Christmas Concerto

Hello all,

Our music for Christmas Eve is the “Christmas” Concerto by Archangelo Corelli. I first played it when I was 10 years old as part of the NH Youth Symphony Orchestra, and since then my siblings and I have played it at numerous Christmas concerts.

The concerto is written in the sonata de chiesia form, which was used regularly by Corelli and his early-1700’s contemporaries. Corelli expanded this format from the usual four movements to five, but otherwise he stuck with the stylistic conventions. Like most of the music written during this time period, the concerto is written for two violin soloists and a single cello soloist, accompanied by a tutti orchestra.

There are six movements in the concerto, all of which are beautiful. However, the sixth movement (Pastorale) is the most well-known and, in my opinion, the most beautiful. The melody in the violins is unforgettable.

Merry Christmas, and enjoy!

T

Sugar Plum

Hello all,

Christmas wouldn’t be Christmas without Tchaikovsky’s The Nutcracker. Written as a two-act ballet in 1892, the story is based on T.A. Hoffman’s 1816 short story, “The Nutcracker and the Mouse King.” Tchaikovsky’s evocative and colorful music, combined with the brilliant choreography of Lev Ivanov and others, have created a timeless Christmas classic.

Today we will hear (and watch) the Dance of the Sugar Plum Fairy. This dance was somewhat revolutionary in its time, for it introduced a new instrument to the world: the celeste. Since then, the celeste has been used by Frank Sinatra, Gustav Mahler, John Williams, Bela Bartok, and dozens of other famous musicians. The celeste operates like most of the other keyboard instruments: keys trigger hammers that strike metal plates suspended over wooden resonating blocks. Tchaikovsky used it to create a delicate, sparkling atmosphere that feels magical and childish at the same time.

Enjoy!

T

Ceremony of Carols

Hello all,

We’re only a couple of weeks away from Christmas, so its time to start listening to Christmas music! This is not, however, what most people think of when they think of Christmas music. In fact, it’s not even the usual set of popular Christmas carols that cycle through the radio stations this time of year. Ceremony of Carols by Benjamin Britten is nonetheless a true Christmas masterpiece.

Benjamin Britten, one of the greatest composers of the twentieth century, wrote Ceremony of Carols in 1942 when he was only 29 years old. It is written for three-part choir, solo voices, and harp and incorporates 11 Middle-English Christmas carols. Britten composed it while on board a ship from New York to London. When the ship stopped in Halifax, Nova Scotia, Britten purchased a book of medieval poetry that happened to include a number of 14th and 15th century English carols. Before he stepped off the ship in London, he had written Ceremony of Carols.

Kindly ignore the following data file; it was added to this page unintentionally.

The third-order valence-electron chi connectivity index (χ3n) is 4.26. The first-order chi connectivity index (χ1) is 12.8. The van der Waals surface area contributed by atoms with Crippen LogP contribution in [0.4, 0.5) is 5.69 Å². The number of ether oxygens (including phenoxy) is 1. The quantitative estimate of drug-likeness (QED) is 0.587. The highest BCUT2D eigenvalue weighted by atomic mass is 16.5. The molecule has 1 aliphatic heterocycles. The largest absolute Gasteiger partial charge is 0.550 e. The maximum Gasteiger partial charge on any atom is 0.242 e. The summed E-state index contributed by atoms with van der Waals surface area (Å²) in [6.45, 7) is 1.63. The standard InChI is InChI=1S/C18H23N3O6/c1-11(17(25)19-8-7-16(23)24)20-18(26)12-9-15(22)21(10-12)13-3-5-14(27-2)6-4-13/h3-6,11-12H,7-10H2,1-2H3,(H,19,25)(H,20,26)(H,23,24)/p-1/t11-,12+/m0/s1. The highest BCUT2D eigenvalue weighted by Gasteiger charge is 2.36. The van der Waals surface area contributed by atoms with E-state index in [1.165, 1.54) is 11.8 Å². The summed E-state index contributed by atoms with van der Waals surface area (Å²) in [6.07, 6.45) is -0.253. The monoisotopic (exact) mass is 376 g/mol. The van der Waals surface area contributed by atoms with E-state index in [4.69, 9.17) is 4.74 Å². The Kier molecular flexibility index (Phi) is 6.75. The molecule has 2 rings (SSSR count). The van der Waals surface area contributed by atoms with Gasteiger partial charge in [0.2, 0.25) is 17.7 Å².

This piece is unique in several ways. First, note the use of a single instrument – a harp – as the accompaniment for the choir. Most choral works are accompanied by a small orchestra, but Britten uses only the harp. Second, note the way the choir is a sort of call-and-response partner with the solo voices. This creates a lovely echoing effect. Third and finally, listen for the simple, roaming unison lines that individual voices sometimes present. This is Britten’s imitation of Gregorian chant, a kind of choral singing that was popular in the 9th and 10th centuries.

Enjoy!

T

Christmas Oratorio

Hello all,

With Christmas right around the corner, this week’s music is J.S. Bach’s Christmas Oratorio, which tells the story of the birth of Jesus as described in Luke 2:1-21 and Matthew 2:1-12. As one of the most famous church musicians in Europe, Bach also wrote an Easter Oratorio and an Ascension Oratorio. The Christmas Oratorio therefore completes the trilogy of major moments in the Christian liturgical calendar.

The Christmas Oratorio includes six cantatas, one for each day of the Christmas feast. The first (to be performed on Christmas Day) depicts the birth of Jesus. This is the cantata you will hear today. The second and third cantatas feature the shepherds and are to be performed on December 26 and 27, respectively. The fourth cantata depicts the naming of Jesus (to be performed on New Year’s Day). Cantatas five and six focus on the Three Wise Men and are to be performed on the first Sunday after New Year and Epiphany, respectively. Each part features a different set of instruments and vocal soloists.

Merry Christmas!

T